Hemp Legal Defense Fund
A collaborative effort of the hemp industry to protect our mutual legal interest by supporting important actions defending the legal status of hemp guaranteed by the 2018 Farm Bill.
Hemp Industries Association & RE Botanicals, Inc. v DEA
The hemp industry challenges the DEA’s interim final rule entitled “Implementation of the Agricultural Improvement Act of 2018” and its improper assertion of authority over legal hemp processing.
On Monday October 12, 2020, the hemp industry united and filed a lawsuit in the U.S. District Court for the District of Columbia, alleging that U.S. Drug Enforcement Administration (DEA) is unlawfully attempting to regulate certain products derived from lawful hemp by misinterpreting the 2018 Farm Bill. Specifically, DEA classifies intermediary hemp material (IHM) and waste hemp material (WHM), two necessary and inevitable byproducts of hemp processing, as Schedule I controlled substances. This lawsuit was brought on behalf of Hemp Industries Association and RE Botanicals, Inc. (“Plaintiffs”). Plaintiffs argued that Congress deliberately removed such commercial hemp activity from DEA's jurisdiction when Congress legalized hemp production, including hemp processing, via the 2018 Farm Bill. In September 2020 Plaintiffs also filed a filed a petition for review in the U.S. Court of Appeals for the District of Columbia Circuit asking the court to review and set aside the interim final rule (IFR) issued by DEA in August and asserting that the DEA overstepped its authority and violated the 2018 Farm Bill by asserting jurisdiction over legal hemp material, and that the DEA did not follow the proper legal procedure in issuing the IFR. Since the IFR purports to be a final DEA action under the CSA, any regulated party that wants to challenge it is statutorily required to file what’s called a “petition for review” in federal appellate court. HIA did just that, and that case remains pending in the D.C. Circuit as case no. 20-1376. Importantly, the only relief HIA can hope to achieve through that lawsuit is an order from the court declaring the IFR unlawful and invalidating it.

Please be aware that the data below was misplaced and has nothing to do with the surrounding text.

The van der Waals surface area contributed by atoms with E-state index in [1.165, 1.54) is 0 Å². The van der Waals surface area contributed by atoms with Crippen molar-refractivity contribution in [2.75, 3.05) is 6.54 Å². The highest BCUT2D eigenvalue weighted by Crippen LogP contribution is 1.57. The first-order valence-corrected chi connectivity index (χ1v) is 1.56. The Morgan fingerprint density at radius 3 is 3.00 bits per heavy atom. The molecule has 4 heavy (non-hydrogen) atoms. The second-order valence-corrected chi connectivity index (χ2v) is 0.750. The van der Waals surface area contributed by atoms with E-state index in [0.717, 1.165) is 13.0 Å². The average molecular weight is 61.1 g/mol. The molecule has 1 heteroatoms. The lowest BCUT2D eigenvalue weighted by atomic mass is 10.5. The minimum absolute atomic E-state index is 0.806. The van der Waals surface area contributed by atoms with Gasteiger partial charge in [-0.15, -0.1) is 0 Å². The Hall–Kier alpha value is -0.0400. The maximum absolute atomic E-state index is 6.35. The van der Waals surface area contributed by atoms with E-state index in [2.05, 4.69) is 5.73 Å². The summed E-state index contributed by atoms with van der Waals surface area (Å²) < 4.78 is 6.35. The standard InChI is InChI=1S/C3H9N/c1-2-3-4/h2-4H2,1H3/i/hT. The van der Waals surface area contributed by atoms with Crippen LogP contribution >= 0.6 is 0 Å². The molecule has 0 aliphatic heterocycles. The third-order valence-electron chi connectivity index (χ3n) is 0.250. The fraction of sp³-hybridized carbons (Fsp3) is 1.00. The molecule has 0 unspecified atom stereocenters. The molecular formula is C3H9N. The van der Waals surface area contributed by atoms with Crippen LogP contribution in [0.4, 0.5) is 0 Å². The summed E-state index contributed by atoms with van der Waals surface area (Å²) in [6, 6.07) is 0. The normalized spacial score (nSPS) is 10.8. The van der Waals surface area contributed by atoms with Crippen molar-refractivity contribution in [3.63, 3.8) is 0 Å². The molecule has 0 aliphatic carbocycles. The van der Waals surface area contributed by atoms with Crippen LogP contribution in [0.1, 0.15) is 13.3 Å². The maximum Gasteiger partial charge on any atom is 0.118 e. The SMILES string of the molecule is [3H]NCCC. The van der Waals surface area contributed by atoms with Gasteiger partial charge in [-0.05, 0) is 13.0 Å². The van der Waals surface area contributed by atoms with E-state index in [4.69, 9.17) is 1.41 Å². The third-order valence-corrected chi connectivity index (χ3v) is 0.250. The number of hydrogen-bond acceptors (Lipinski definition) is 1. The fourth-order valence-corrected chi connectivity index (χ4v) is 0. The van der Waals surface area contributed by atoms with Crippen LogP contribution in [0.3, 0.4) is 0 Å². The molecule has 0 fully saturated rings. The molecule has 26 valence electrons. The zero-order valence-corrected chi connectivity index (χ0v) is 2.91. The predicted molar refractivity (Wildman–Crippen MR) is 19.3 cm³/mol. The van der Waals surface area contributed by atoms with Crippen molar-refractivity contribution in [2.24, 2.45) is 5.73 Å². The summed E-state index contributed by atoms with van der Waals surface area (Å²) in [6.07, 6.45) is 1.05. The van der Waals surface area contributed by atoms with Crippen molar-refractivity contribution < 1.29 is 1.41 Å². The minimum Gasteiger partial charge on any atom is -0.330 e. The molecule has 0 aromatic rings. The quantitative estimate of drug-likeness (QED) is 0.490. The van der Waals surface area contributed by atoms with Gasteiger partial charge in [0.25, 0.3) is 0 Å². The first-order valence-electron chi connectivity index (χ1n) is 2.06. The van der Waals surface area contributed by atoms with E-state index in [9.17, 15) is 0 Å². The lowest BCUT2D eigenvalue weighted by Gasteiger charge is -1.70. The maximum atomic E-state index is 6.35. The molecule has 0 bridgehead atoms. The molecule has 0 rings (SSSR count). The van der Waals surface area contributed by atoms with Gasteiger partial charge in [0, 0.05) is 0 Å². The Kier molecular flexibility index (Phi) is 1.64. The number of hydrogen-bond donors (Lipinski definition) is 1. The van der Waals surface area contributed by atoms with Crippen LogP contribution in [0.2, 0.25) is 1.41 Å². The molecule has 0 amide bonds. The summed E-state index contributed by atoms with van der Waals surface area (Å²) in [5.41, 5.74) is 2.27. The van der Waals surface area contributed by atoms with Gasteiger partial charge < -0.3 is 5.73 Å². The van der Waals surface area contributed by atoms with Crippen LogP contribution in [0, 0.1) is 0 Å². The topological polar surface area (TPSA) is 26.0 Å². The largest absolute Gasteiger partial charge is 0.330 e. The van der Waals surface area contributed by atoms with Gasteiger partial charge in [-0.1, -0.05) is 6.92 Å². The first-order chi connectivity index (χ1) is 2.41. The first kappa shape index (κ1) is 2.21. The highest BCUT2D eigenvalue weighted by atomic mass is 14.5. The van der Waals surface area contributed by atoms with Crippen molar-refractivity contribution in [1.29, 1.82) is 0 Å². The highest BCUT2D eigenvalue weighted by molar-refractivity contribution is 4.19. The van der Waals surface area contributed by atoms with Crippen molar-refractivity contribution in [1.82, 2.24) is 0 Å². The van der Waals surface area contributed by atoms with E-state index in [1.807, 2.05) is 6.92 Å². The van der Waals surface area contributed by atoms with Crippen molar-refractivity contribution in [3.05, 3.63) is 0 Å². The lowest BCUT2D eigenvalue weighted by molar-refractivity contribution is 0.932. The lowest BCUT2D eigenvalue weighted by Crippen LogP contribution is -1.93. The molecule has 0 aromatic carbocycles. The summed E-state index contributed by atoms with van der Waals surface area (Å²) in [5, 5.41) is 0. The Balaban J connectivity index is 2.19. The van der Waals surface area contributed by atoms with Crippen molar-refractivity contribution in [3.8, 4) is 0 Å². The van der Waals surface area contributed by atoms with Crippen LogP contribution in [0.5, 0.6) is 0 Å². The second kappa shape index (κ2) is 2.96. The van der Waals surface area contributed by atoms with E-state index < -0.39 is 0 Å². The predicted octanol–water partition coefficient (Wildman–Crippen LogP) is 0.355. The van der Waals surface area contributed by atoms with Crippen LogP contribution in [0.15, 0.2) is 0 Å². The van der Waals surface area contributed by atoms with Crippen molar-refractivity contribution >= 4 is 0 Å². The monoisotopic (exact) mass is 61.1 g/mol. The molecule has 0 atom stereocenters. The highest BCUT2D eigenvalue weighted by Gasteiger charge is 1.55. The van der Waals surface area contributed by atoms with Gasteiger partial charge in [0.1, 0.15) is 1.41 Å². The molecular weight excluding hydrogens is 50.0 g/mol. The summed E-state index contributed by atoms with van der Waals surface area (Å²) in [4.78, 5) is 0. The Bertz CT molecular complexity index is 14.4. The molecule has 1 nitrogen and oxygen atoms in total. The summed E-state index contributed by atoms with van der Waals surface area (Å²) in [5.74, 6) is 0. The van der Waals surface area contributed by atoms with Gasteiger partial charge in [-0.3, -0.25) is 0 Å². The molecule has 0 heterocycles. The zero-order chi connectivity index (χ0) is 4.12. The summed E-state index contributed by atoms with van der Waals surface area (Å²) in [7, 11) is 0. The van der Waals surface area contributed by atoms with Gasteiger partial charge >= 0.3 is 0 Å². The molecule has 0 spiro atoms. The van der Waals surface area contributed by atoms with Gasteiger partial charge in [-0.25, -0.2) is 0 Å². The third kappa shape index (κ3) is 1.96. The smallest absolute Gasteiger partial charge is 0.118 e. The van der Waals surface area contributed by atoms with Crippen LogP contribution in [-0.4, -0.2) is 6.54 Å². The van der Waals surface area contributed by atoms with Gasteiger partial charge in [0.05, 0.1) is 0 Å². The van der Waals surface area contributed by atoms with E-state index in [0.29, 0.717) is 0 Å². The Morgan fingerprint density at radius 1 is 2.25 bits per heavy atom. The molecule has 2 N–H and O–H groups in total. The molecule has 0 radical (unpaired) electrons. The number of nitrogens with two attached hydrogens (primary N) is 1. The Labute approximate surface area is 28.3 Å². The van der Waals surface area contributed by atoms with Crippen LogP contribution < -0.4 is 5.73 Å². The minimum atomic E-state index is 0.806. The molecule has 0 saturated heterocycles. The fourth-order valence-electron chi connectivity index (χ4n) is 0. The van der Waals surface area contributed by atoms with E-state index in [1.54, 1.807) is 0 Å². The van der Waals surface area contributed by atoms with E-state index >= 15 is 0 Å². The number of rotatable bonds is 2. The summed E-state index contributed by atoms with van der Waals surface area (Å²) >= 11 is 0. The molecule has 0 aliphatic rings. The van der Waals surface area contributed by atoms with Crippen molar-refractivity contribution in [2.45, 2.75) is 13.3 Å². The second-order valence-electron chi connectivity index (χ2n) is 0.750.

The District Court case was dismissed in May 2021 on jurisdictional grounds, misinterpreting HIA’s claim as a challenge to a DEA rule published in August 2020 which must be heard in an appellate court. On September 28, 2021, Plaintiffs filed a brief appealing the May 2021 district court’s order to dismiss, arguing that the 2018 the District Court improperly construed Plaintiffs claim as a challenge to the IFR and that the dismissal was improper, and that the 2018 Farm Bill barred the DEA from having authority over hemp production activities.
"The text and statutory history show that the 115th Congress unambiguously intended to make [the U.S. Department of Agriculture] the sole regulator of hemp production, with a defined exception only for [the U.S. Food and Drug Administration]," the brief said. "The plain import of the 2018 Farm Bill must be to partially repeal DEA and CSA activities in the sphere of 'relating to hemp production.'"
The conflict here affects practices — hemp production and activities 'related to hemp production' — that lie at the very heart of the activity that the 2018 Farm Bill sought to place in the hands of USDA," Put simply, a degree of implied repeal is necessary to make the 2018 Farm Bill tick. That issue should be adjudicated by the district court in the first instance.